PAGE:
But the main thing is that the gate now is tied directly to the + rail (+9V), so the transistor is turned on full all the time. You have the top end of the 10 M resistor tied to the battery, not the FET drain as Alec suggested.

    ak
     
  12. Alec_t

    AAC Fanatic!

    Sep 17, 2013
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    Try this. It uses mostly the components you already have.
     
  13. MrChips

    Moderator

    Oct 2, 2009
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    Alec has presented the same circuit I was going to breadboard. It's worth a try.

    The gain pot can be anything from 5k to 100k. I would use a log taper pot.
     
  14. Alec_t

    AAC Fanatic!

    Sep 17, 2013
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    Here's a mod with the gain reduced somewhat (R3 increased) but improved bandwidth due to R4,C3.
     
    djsfantasi likes this.
  15. #12

    Expert

    Nov 30, 2010
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    Now you're talking!
    I've done this very well with jfets, but mosfets still have me in the amateur zone.
    It's good to see a design get cleaned up and functional. Good job!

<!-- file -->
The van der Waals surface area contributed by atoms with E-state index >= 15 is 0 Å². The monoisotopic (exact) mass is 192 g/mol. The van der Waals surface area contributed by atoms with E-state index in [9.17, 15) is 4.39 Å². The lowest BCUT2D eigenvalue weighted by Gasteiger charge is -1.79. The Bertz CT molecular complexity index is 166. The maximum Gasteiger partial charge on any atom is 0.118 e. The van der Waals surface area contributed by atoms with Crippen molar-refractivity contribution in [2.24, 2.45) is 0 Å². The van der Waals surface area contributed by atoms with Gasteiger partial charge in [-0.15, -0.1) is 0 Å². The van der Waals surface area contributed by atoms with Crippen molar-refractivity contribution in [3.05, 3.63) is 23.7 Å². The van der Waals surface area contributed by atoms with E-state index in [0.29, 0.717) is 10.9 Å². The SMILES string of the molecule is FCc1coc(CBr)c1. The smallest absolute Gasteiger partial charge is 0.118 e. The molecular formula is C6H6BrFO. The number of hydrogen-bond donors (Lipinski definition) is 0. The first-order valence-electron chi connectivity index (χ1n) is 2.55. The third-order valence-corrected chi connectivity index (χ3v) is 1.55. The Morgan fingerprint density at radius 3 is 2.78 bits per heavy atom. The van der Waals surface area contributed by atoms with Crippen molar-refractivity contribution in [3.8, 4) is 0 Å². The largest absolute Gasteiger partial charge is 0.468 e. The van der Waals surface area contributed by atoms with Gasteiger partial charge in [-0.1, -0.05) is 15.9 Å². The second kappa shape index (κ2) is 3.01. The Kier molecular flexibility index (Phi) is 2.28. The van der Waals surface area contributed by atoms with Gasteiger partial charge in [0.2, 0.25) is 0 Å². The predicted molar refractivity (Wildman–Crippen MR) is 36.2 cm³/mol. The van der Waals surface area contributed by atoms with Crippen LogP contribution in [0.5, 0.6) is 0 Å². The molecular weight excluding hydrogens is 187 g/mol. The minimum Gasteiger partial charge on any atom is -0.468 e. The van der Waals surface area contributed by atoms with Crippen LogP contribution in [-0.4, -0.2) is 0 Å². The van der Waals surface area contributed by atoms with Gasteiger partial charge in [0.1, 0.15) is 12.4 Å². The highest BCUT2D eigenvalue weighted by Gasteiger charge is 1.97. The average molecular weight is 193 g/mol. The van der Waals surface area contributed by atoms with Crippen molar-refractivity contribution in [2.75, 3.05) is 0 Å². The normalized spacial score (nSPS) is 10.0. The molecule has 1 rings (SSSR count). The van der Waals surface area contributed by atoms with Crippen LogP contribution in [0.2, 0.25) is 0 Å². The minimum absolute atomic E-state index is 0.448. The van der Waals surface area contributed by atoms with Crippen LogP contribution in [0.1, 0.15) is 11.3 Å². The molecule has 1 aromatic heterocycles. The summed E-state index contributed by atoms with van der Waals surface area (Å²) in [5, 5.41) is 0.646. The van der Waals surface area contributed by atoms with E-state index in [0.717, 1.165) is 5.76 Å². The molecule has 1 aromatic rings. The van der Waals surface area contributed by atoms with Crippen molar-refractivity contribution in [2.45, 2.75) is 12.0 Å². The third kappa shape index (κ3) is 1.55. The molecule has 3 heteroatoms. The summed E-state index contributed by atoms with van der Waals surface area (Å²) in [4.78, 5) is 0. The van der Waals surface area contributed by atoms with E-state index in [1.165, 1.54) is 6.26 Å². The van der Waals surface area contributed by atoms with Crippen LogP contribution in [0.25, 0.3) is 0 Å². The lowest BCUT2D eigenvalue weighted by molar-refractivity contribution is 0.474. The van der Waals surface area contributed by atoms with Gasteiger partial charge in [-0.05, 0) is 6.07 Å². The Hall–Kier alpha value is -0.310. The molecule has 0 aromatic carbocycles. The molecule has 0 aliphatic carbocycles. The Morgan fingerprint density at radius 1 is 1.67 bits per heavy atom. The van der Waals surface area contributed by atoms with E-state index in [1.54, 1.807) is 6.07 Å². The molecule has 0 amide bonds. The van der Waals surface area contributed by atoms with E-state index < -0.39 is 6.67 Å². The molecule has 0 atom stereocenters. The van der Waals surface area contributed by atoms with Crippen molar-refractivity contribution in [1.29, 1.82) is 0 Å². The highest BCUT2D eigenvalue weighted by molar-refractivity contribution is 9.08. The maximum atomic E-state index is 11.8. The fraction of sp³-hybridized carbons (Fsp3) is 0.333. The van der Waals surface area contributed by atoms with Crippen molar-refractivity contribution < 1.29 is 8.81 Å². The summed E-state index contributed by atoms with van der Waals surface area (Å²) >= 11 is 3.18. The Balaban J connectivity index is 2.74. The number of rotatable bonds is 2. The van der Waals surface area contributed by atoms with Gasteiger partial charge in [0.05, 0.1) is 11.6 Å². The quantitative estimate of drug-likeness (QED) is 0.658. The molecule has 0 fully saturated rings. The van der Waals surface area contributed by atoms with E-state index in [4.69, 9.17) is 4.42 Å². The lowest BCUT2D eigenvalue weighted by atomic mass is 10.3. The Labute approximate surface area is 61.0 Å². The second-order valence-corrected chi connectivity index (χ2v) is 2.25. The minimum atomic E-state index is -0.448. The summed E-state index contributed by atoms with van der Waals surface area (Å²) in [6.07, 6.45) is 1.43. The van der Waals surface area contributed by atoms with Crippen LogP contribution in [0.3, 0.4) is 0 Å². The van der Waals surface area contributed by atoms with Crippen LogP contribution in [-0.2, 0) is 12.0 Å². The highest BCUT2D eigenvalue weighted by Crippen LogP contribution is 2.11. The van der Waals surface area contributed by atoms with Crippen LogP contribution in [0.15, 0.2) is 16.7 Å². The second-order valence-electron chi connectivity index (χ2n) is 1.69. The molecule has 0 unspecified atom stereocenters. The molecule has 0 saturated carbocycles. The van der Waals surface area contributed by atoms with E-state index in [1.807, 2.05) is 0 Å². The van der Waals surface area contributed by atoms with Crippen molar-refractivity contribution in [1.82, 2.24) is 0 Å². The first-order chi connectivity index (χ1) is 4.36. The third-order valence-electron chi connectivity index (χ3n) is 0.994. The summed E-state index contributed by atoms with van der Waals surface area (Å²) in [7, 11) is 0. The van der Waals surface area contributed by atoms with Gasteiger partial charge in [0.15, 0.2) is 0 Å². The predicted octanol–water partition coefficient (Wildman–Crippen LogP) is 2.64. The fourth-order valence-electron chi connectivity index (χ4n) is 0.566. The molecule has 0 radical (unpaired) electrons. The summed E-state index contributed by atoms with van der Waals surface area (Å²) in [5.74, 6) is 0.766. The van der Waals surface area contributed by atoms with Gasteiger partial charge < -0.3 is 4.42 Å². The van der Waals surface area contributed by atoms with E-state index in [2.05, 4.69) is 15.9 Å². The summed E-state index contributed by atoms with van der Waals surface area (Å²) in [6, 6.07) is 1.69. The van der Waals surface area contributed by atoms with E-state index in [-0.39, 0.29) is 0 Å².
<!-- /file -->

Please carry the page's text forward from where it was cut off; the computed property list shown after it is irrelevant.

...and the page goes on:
16. Justincharlesmoses

    Thread Starter New Member

    Mar 15, 2014
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    Nice! I'll have to try this when I get home from work today. Thanks guys! I'm really wishing I had gone to school for this rather than music recording. It is still very much gibberish to me for now. I'm hoping that over time and experimenting, I'll figure some of this out, heh. I appreciate everyone's help thus far!
     
  17. Rolf Zetterberg

    Member

    Sep 20, 2008
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    A BS170 needs a gate-source voltage of around 2 Volts to let any current flow,but this value needs adjustment due to spread in the transistors.This is important!
    When I designed circuits with BS170 many moons ago,I always made the gate voltage adjustable,and confirmed it with a simple check of drain and source voltages.
    The last years I've seen so many circuits on the net that are horribly wrong and so few builders seem to measure voltages.Why?

    Read what this guy writes-he clarly knows what he's talking about.
    http://www.geofex.com/Article_Folders/mosboost/mosboost.htm
     
  18. Alec_t

    AAC Fanatic!

    Sep 17, 2013
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    The adjustment is automatic if the gate bias resistor is fed from the FET drain (as in the circuits I posted), so you can throw almost any N-FET into the circuit and it will self-bias.
     
  19. #12

    Expert

    Nov 30, 2010
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    That link in post #17 goes to a partial tutorial. The author didn't get to the part about self biasing yet.
     
  20. Justincharlesmoses

    Thread Starter New Member

    Mar 15, 2014
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    Just to help me learn, why does it self-bias? That sounds like an incredibly helpful and efficient setup.